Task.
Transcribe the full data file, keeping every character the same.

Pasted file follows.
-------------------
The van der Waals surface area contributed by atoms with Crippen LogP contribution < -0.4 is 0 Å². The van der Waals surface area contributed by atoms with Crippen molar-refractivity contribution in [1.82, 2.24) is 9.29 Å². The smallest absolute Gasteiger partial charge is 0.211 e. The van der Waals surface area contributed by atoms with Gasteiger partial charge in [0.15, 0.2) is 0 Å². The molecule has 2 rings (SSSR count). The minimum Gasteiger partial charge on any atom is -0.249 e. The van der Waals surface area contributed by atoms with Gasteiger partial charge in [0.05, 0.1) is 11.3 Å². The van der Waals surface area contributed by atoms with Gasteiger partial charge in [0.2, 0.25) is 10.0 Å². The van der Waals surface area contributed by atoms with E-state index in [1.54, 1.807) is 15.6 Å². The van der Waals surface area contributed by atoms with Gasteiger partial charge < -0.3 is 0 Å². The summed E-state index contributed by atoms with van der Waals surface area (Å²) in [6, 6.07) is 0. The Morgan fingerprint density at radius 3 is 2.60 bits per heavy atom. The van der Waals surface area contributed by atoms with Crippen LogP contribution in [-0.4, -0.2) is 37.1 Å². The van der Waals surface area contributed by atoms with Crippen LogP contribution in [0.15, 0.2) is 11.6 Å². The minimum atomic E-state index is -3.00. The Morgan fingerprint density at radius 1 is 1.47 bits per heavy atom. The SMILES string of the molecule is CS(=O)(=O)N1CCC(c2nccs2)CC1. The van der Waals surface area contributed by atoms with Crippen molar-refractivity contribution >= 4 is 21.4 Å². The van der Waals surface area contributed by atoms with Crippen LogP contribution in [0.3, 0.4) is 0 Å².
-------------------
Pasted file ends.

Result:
The van der Waals surface area contributed by atoms with Crippen LogP contribution < -0.4 is 0 Å². The van der Waals surface area contributed by atoms with Crippen molar-refractivity contribution in [1.82, 2.24) is 9.29 Å². The smallest absolute Gasteiger partial charge is 0.211 e. The van der Waals surface area contributed by atoms with Gasteiger partial charge in [0.15, 0.2) is 0 Å². The molecule has 2 rings (SSSR count). The minimum Gasteiger partial charge on any atom is -0.249 e. The van der Waals surface area contributed by atoms with Gasteiger partial charge in [0.05, 0.1) is 11.3 Å². The van der Waals surface area contributed by atoms with Gasteiger partial charge in [0.2, 0.25) is 10.0 Å². The van der Waals surface area contributed by atoms with E-state index in [1.54, 1.807) is 15.6 Å². The van der Waals surface area contributed by atoms with Gasteiger partial charge < -0.3 is 0 Å². The summed E-state index contributed by atoms with van der Waals surface area (Å²) in [6, 6.07) is 0. The Morgan fingerprint density at radius 3 is 2.60 bits per heavy atom. The van der Waals surface area contributed by atoms with Crippen LogP contribution in [-0.4, -0.2) is 37.1 Å². The van der Waals surface area contributed by atoms with Crippen LogP contribution in [0.15, 0.2) is 11.6 Å². The minimum atomic E-state index is -3.00. The Morgan fingerprint density at radius 1 is 1.47 bits per heavy atom. The SMILES string of the molecule is CS(=O)(=O)N1CCC(c2nccs2)CC1. The van der Waals surface area contributed by atoms with Crippen molar-refractivity contribution >= 4 is 21.4 Å². The van der Waals surface area contributed by atoms with Crippen LogP contribution in [0.3, 0.4) is 0 Å².